Countryside Veterinary Clinic, LLP

7364 Utica Blvd.
Lowville, NY 13367

(315)376-6563

www.cvcpets.com

SPAYING & NEUTERING



Top reasons to spay and neuter:

  • It helps to reduce companion animal overpopulation. The surplus is in the millions in the United States.

  • Spaying/neutering your cat or dog will increase his/her chance of a longer healthier life. Altering your canine friend will increase his/her life an average of 1 to 3 years, felines, 3 to 5 years. Spaying or neutering your pet decreases their risk for mammary gland tumors/cancer, prostate cancer and perianal tumors. It eliminates the risk of uterine, ovarian and testicular cancers and pyometra (uterine infection).

  • Spaying/neutering your pet will help reduce their urge to roam and decrease the risk of contracting diseases or getting hurt as they roam. As many as 85% of dogs hit by cars are unaltered. Intact male cats living outside are at a greater risk of contracting feline immunodeficiency syndrome (FIV) through bites from cat fights.


While both spaying and neutering are major surgical procedures, they are also the most common surgeries performed by veterinarians and cats and dogs. Like any surgical procedure there is some anesthetic and surgical risk, but overall incidence of complications is very low.

Before the procedure, your pet is given a thorough physical examination to ensure that it is in good health. Pre-operative blood work is recommended to assess your pet’s internal organ function. It also allows the veterinarian to make sure your pet is not anemic, harboring an infection and has adequate clotting ability.

After your pet’s blood work and examination they are given a pre-medication that relaxes them and contains some pain medication.  Your pet is then put under general anesthesia to perform the surgery and medications are given to decrease inflammation and minimize pain.  You will be asked to keep your pet calm and quiet for a few days after surgery as the incision begins to heal.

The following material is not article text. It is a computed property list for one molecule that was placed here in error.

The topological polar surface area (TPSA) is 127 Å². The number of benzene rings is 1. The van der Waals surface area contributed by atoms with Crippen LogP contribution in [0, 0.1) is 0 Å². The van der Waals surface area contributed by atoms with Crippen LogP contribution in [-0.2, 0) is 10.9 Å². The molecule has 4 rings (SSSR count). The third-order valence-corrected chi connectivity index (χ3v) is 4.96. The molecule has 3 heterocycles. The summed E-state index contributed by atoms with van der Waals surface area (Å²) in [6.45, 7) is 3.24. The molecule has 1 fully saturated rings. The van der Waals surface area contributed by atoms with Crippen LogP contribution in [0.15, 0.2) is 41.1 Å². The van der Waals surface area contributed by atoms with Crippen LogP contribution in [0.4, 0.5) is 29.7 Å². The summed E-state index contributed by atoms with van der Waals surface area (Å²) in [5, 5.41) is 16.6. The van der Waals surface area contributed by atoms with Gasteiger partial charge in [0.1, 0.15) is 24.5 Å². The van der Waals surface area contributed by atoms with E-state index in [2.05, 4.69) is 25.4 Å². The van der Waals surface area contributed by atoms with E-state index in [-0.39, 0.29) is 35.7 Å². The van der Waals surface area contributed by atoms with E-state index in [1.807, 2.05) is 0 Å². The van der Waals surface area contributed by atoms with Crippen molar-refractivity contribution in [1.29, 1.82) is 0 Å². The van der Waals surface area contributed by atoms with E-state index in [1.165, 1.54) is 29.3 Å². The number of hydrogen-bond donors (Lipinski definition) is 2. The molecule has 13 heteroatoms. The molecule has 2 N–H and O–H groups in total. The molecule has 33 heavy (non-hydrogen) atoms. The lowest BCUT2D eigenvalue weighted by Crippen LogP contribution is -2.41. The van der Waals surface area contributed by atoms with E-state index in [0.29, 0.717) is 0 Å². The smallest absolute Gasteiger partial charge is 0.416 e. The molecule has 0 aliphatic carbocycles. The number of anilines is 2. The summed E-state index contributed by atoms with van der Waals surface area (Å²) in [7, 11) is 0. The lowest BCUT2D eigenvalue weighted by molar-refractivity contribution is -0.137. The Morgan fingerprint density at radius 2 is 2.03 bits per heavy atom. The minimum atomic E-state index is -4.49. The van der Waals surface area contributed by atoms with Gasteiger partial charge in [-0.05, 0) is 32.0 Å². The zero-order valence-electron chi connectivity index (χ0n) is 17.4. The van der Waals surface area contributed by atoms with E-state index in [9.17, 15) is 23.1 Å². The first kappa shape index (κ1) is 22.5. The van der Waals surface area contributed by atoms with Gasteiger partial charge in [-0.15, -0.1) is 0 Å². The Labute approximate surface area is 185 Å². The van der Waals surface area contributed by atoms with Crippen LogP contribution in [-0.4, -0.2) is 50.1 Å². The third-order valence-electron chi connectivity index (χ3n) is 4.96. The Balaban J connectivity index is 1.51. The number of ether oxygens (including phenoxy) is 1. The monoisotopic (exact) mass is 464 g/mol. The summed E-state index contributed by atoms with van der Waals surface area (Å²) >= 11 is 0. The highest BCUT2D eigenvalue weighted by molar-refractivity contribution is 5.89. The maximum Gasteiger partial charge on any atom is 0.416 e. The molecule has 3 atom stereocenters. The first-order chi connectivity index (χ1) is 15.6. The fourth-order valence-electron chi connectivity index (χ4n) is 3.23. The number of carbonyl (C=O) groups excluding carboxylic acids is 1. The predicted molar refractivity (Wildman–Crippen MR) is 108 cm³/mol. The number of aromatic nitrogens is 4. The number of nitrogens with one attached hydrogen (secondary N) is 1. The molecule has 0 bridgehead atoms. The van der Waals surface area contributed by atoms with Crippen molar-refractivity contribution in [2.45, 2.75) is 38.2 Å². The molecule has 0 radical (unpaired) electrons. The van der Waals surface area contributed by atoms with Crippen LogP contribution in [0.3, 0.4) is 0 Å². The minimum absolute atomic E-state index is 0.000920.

F.A.Q.'s:


What is a spay?

During an ovariohysterectomy, or the typical “spay”: the ovaries, fallopian tubes and uterus are removed from a female dog. This makes her unable to reproduce and eliminates her heat cycle.


What is a neuter or castration?

During an orchiectomy, or the typical “neuter”: the testes are removed from a male dog. This makes him unable to reproduce and may reduce or eliminate male breeding behaviors.


How long does my pet need to stay in the hospital?

Cat neuters are able to go home the same day. Dog spays, cat spays and dog neuters all stay in the hospital overnight and are able to go home the next day.


Will my pet have any stitches that need to come out?

For routine spay/neuter surgeries all sutures (stitches) are under the skin and there are none that will need to be removed. We do recommend monitoring the incision line daily and watching for any redness, swelling or discharge from the surgery area.


What vaccines are required for my pet to be spayed/neutered?

For dogs we require proof of rabies, canine distemper and kennel cough (bordetella) vaccines as well as a stool sample to check for intestinal parasites. For cats we require proof of rabies and feline distemper vaccine as well as a stool sample to check for intestinal parasites.


Will my pet go home with any medication?


We send all of our patients that have been spayed or neutered home with pain medication for a few days after surgery.


Will my pet go home with “a cone”?

Your pet will be sent home with an e-collar to keep them from licking or chewing at their incision if they indicate to us that it will be needed or if requested by the owner.